Avenue of the Giants: a bucket list drive in Northern California that I finally checked off on our campervan road trip!! I had no idea what to expect other than a LOT of redwoods.
I thought we were visiting a something like Muir Woods with a proper boundary, entrance fee, hiking trails, a visitor center, the whole shebang. What the Avenue of Giants actually is, is a 29-mile road that you can drive.
There’s hiking trails and groves, of course, but it’s centered around an auto tour much like the Ring of Kerry. It’s free to visit and you start at one end (North or South) and drive the length, hoping out when you want to. In this blog post, I’ll be sharing which stops are worth getting out for, must-know tips for visiting and more!
We started at the Avenue of the Giants North Entrance near Pepperwood, coming down after our night camping near Trinidad. On our campervan road trip, we started in San Francisco and drove up to Bend, Oregon and then back down Highway 101 to hit all the coastal scenic drives and famous Humboldt County.
I was most excited to visit the north coast (also dubbed the “lost coast”) because not too many people make it up this far – it’s rural, nature-filled and cell service is not always steady. It has an air of mystery around it that I was excited to visit in person.
Everywhere up here is green with vegetation, but there’s a distinct shift once you turn onto the Avene of the Giants road.
Redwood coastal trees are among some of the oldest living things on earth, easily living 1200 years. They’re extremely tall, hence called “giants”. Despite being tall, the forest floor isn’t dark. Instead, light filters through the giant redwoods in a slow, fairy-like way. It feels more like you stepped into the set of Jurassic Park than a state park.
Avenue of the Giants Directions
From San Francisco: 3 hours, 45 minutes (211 miles)
From Crescent City: 2 hours, 45 minutes (145 miles)
From Sacramento: 4 hours, 15 minutes (229 miles)
>> Make sure to also stop at one of the drive-thru trees in the area! Shrine Drive Thru Tree, Chandelier and Klamath (read more here.)
This is the Avenue of the Giants map pdf that you can download and save!
Make sure to pick up an actual map and brochure when you start your drive on the highway of the giants. It has tons of interesting facts and history to read as you drive (you won’t have cell service!) On the North End, there’s a little stand right near the entrance you can pick a brochure up from. If you are starting from the South End, stop by the Visitor’s Center to get one.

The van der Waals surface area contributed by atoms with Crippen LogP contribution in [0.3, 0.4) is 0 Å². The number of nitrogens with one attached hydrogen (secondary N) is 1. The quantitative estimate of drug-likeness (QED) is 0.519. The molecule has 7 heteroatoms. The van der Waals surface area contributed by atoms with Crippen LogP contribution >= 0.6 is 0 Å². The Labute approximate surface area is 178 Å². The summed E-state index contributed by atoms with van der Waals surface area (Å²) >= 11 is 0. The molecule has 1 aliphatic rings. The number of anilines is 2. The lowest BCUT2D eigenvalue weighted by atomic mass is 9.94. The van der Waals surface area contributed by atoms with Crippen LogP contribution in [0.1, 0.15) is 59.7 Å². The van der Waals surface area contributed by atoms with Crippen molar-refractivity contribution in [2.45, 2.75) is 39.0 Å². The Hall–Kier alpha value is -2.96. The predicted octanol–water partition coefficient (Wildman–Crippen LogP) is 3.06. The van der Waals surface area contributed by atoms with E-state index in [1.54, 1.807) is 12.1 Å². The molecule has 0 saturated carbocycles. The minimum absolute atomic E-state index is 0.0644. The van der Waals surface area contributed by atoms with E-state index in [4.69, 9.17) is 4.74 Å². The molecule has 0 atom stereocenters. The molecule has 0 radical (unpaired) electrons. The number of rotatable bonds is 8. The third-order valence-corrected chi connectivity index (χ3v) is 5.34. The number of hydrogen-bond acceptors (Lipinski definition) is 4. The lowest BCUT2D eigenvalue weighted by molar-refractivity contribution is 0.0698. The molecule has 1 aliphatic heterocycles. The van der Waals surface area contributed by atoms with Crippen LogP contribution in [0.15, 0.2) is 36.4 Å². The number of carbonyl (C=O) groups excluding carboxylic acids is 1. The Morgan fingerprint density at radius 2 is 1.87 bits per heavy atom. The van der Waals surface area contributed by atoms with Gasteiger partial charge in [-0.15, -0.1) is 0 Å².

The stops are 1-8. Stop 1 starts on the south end, stop 8 is at the North. It doesn’t matter which way you drive, though!
Stop 8 – Drury Chaney Grove + Loop
The Redwood forest spans the whole 29 mile drive, but there are a handful of groves you can stop by and wander. This Drury Chaney Grove and Loop is Stop 8 and is the first one you hit when you start from the north side.
The trailhead is well marked and has plenty of roadside parking. This 2.4 mile loop is wheelchair accessible, unlike many of the trails here.
We popped in for just a few minutes. During our visit, there was an abnormal heatwave and it was about 95 degrees that day – not very good hiking weather! I would love to visit again in the winter when it’s more hiking friendly so I can do more of the loops.
Redcrest – Immortal Tree
As noted, it was boiling hot the day we visited and we desperately needed more water and restroom break. Redcrest has a small RV park and gift shop that sells a few cold beverages. They also have bathrooms – this is the last easy bathroom stop until you hit the visitor center (stop #3)
Right next to the store is the Immortal Tree. Not an official stop, but so cool and very worth a visit. This tree is almost 1000 years old and has survived a wildfire, lightning strike and flood (on top of the countless earthquakes.) Redwood trees in California have to deal with it all and this one is especially resilient.
There’s a little creek behind the tree. I found it delightful to dip my bare feet into and cool off before we started up on the drive again.
Stop 7 – Chandler Grove
Of all the Avenue of the Giants hikes, this is the easiest. Since it was so hot out, we opted to hike this short 1/2 mile loop so we could hike without dying.
Even though it’s short, I really loved this hike. There are a few fallen trees and stumps, but for the most part, all the redwoods are standing. There’s even on that you can climb down into a hole in the trunk and literally stand inside a giant redwood.
Make sure to stop by this grove and do this quick 30-minute hike!
Stop 6 – Dyerville Overlook
Looking over the South Fork Eel River Bridge, this flat area doesn’t look like much now, but has a really cool history. Dyerville used to be a bustling town that stood rigth on this exact flat/overlook.
And then the Eel river flooded and destroyed the entire town.